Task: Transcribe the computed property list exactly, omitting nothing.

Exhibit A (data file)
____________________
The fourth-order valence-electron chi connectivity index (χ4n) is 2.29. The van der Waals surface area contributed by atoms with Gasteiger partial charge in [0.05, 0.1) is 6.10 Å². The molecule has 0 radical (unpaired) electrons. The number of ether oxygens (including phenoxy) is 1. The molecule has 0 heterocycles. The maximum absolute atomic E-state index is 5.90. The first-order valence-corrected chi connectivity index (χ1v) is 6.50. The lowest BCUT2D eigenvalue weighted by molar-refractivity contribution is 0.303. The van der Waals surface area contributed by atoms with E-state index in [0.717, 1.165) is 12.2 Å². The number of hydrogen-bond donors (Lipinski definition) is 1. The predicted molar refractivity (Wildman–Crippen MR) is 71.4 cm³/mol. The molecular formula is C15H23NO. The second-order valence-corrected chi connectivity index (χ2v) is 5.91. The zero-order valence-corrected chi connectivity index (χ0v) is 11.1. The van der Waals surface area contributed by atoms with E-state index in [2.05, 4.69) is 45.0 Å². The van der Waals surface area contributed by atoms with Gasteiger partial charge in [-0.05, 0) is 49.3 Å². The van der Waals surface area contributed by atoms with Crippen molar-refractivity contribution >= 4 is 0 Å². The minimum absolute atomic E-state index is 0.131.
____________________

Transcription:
The fourth-order valence-electron chi connectivity index (χ4n) is 2.29. The van der Waals surface area contributed by atoms with Gasteiger partial charge in [0.05, 0.1) is 6.10 Å². The molecule has 0 radical (unpaired) electrons. The number of ether oxygens (including phenoxy) is 1. The molecule has 0 heterocycles. The maximum absolute atomic E-state index is 5.90. The first-order valence-corrected chi connectivity index (χ1v) is 6.50. The lowest BCUT2D eigenvalue weighted by molar-refractivity contribution is 0.303. The van der Waals surface area contributed by atoms with E-state index in [0.717, 1.165) is 12.2 Å². The number of hydrogen-bond donors (Lipinski definition) is 1. The predicted molar refractivity (Wildman–Crippen MR) is 71.4 cm³/mol. The molecular formula is C15H23NO. The second-order valence-corrected chi connectivity index (χ2v) is 5.91. The zero-order valence-corrected chi connectivity index (χ0v) is 11.1. The van der Waals surface area contributed by atoms with E-state index in [2.05, 4.69) is 45.0 Å². The van der Waals surface area contributed by atoms with Gasteiger partial charge in [-0.05, 0) is 49.3 Å². The van der Waals surface area contributed by atoms with Crippen molar-refractivity contribution >= 4 is 0 Å². The minimum absolute atomic E-state index is 0.131.